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At a glance

Country of Origin: Italy
Region of Origin: Piedmont
Typical Product: Red
Structure: Heavy
Climate: Warm - Hot, Dry
Soil Type: Various
Serving Temp: 58 - 63F
Ageability: 7 to 12
Sauces to Pair:
Meals to Pair:
Other Names*:


Nebbiolo is the favorite grape of Piedmont.  It's garnered the reputation of being Italy's answer to the great Bordeaux wines of France ' highly complex, aggressive when young but having the ability to mature for decades into spectacular wines that rank with the best in the world.  Nebbiolo's fame comes with a price though.  It's notoriously difficult to grow.  It buds early making it susceptible to frost yet ripens late so if early rains or cold weather set in, the fruit may not fully ripen.  It's also prone to coulure, where the vines flower but fruit doesn't emerge from the flowers.  If that isn't enough, it's also highly selective about sunlight and soil conditions which is why other wines in the area, notably Dolcetto are often relegated to less favorable locations.  Even in ideal years when growing conditions are optimal the young wine is highly acidic and high in tannins but those components are what gives Nebbiolo its remarkable ability to age.  Nebbiolo's color is extremely unusual.  When produced as a pure Varietal, it pigment is brick red rather than the burgundy to purple color that most other Red wines exhibit.   Its grapes are slate gray in color.

Nebbiolo's origins likely go back more than a thousand years.  There are two different beliefs as to how the grape got is name, the first and most frequently cited is that the name originates from the Italian word 'nebbia' for fog, likely due the hills of Piedmont's weather in early fall.  Another theory is derived from the word 'nobile' meaning noble.  Nebbiolo is sometimes called the 'Noble' grape of Italy.  The first documented evidence of Nebbiolo is in 1268 in the Northern Piedmont town of Rivoli.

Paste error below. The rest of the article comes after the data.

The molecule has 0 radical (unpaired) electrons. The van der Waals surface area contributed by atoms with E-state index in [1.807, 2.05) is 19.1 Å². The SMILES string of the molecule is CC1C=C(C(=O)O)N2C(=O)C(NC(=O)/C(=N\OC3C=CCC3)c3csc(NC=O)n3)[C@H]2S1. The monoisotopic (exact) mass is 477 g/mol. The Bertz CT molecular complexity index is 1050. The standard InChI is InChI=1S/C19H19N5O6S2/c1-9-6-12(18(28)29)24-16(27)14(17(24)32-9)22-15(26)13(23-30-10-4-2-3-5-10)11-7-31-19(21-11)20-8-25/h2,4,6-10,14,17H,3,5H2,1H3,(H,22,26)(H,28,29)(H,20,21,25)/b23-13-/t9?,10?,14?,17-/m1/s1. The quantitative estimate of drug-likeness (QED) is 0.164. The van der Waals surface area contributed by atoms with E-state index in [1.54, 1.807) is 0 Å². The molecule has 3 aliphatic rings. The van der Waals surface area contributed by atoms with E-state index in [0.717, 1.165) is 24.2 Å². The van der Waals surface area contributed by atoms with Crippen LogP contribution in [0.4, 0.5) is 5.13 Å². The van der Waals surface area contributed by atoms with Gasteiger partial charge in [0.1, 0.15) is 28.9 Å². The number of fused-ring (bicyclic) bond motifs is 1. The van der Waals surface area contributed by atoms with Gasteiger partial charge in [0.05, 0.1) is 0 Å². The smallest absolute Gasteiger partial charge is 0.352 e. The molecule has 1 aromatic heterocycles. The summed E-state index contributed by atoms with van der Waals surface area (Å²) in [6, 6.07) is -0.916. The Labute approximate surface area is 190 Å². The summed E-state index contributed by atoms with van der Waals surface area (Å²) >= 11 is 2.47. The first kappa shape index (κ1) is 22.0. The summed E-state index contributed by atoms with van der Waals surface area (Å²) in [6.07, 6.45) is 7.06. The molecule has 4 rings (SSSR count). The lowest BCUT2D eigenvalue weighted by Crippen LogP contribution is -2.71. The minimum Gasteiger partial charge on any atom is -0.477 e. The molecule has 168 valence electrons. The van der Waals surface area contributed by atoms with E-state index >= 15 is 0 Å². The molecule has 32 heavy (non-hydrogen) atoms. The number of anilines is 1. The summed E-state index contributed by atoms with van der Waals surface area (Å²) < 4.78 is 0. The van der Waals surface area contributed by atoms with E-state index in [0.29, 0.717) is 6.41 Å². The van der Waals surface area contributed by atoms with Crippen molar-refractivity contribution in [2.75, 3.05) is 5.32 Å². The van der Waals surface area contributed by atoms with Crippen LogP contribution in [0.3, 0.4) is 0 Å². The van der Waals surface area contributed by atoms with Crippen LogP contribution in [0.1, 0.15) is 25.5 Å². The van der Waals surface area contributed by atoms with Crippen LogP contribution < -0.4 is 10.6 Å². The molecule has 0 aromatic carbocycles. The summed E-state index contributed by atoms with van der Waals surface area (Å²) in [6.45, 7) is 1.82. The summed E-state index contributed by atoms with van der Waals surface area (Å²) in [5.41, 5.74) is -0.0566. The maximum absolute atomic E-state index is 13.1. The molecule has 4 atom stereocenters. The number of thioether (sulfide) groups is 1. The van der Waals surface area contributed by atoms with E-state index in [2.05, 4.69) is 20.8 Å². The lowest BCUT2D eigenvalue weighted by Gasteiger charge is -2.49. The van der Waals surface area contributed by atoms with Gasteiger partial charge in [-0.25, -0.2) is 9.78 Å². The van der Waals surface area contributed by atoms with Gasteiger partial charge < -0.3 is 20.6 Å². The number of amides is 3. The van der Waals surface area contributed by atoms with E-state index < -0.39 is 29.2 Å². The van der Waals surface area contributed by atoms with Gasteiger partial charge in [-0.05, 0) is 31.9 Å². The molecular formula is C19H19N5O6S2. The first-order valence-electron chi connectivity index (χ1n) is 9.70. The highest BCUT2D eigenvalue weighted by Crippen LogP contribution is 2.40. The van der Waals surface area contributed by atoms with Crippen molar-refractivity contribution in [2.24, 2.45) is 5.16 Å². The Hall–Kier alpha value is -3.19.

Nebbiolo is quite prone to mutation as are most older Varietals.  By the turn of the millennium, 40 different clones had been identified.  When Nebbiolo first came the US is not known.  Although regions all over the world grow some Nebbiolo, none have done so with any consistent success because it is so finicky about growing conditions that no one outside of Italy has found the ideal temperature, soil and slope conditions to grow truly outstanding Nebbiolo.

Italian Nebbiolo can go by several names, generally referring to the town where it was made, much like a Cabernet Sauvignon from France being called a Bordeaux.  The two more sought after are the wines from Barolo and Barbaresco.

* used in California

Show Me Wineries That Are Selling This Wine With Expanded Listings On

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Name Vintage Year Price Tasting Comments
2006  $28.00   
Callaway Vineyard
2009  $18.00  Rose-Special Selection Nebbiolo Bello 
Karmere Vineyards & Winery
2006  $24.83  Morgan's Nebbiolo-Syrah 
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